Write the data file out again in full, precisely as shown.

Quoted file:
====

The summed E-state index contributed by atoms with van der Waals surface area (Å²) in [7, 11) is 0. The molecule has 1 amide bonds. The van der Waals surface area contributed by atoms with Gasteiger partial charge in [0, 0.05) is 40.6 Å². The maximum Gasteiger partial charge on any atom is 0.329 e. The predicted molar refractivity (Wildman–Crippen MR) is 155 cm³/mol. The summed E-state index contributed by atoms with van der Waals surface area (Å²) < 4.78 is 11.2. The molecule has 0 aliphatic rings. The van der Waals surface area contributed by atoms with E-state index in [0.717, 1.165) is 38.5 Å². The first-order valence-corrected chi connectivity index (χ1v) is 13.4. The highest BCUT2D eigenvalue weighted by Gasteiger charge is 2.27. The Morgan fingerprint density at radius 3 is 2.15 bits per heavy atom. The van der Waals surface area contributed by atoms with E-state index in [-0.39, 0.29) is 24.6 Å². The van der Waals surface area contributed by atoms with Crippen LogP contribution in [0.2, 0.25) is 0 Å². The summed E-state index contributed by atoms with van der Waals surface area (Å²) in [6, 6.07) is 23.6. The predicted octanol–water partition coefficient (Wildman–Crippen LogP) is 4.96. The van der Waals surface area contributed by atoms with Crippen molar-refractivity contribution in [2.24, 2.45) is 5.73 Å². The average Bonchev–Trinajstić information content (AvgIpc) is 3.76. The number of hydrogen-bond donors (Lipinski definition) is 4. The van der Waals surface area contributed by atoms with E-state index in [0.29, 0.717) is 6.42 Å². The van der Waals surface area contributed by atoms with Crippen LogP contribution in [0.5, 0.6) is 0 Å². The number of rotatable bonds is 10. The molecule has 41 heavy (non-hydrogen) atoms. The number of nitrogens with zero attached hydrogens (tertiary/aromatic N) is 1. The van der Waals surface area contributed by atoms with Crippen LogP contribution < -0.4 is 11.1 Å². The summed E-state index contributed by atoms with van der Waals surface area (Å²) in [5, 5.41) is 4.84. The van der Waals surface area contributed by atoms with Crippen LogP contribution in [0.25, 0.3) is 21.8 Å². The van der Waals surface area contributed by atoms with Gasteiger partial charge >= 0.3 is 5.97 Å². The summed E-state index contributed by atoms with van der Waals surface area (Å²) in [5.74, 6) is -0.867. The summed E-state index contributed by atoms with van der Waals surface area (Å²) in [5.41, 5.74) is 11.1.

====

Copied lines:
The summed E-state index contributed by atoms with van der Waals surface area (Å²) in [7, 11) is 0. The molecule has 1 amide bonds. The van der Waals surface area contributed by atoms with Gasteiger partial charge in [0, 0.05) is 40.6 Å². The maximum Gasteiger partial charge on any atom is 0.329 e. The predicted molar refractivity (Wildman–Crippen MR) is 155 cm³/mol. The summed E-state index contributed by atoms with van der Waals surface area (Å²) < 4.78 is 11.2. The molecule has 0 aliphatic rings. The van der Waals surface area contributed by atoms with E-state index in [0.717, 1.165) is 38.5 Å². The first-order valence-corrected chi connectivity index (χ1v) is 13.4. The highest BCUT2D eigenvalue weighted by Gasteiger charge is 2.27. The Morgan fingerprint density at radius 3 is 2.15 bits per heavy atom. The van der Waals surface area contributed by atoms with E-state index in [-0.39, 0.29) is 24.6 Å². The van der Waals surface area contributed by atoms with Crippen LogP contribution in [0.2, 0.25) is 0 Å². The summed E-state index contributed by atoms with van der Waals surface area (Å²) in [6, 6.07) is 23.6. The predicted octanol–water partition coefficient (Wildman–Crippen LogP) is 4.96. The van der Waals surface area contributed by atoms with Crippen molar-refractivity contribution in [2.24, 2.45) is 5.73 Å². The average Bonchev–Trinajstić information content (AvgIpc) is 3.76. The number of hydrogen-bond donors (Lipinski definition) is 4. The van der Waals surface area contributed by atoms with E-state index in [0.29, 0.717) is 6.42 Å². The van der Waals surface area contributed by atoms with Crippen LogP contribution in [0.5, 0.6) is 0 Å². The number of rotatable bonds is 10. The molecule has 41 heavy (non-hydrogen) atoms. The number of nitrogens with zero attached hydrogens (tertiary/aromatic N) is 1. The van der Waals surface area contributed by atoms with Crippen LogP contribution < -0.4 is 11.1 Å². The summed E-state index contributed by atoms with van der Waals surface area (Å²) in [5, 5.41) is 4.84. The van der Waals surface area contributed by atoms with Crippen LogP contribution in [0.25, 0.3) is 21.8 Å². The van der Waals surface area contributed by atoms with Gasteiger partial charge >= 0.3 is 5.97 Å². The summed E-state index contributed by atoms with van der Waals surface area (Å²) in [5.74, 6) is -0.867. The summed E-state index contributed by atoms with van der Waals surface area (Å²) in [5.41, 5.74) is 11.1.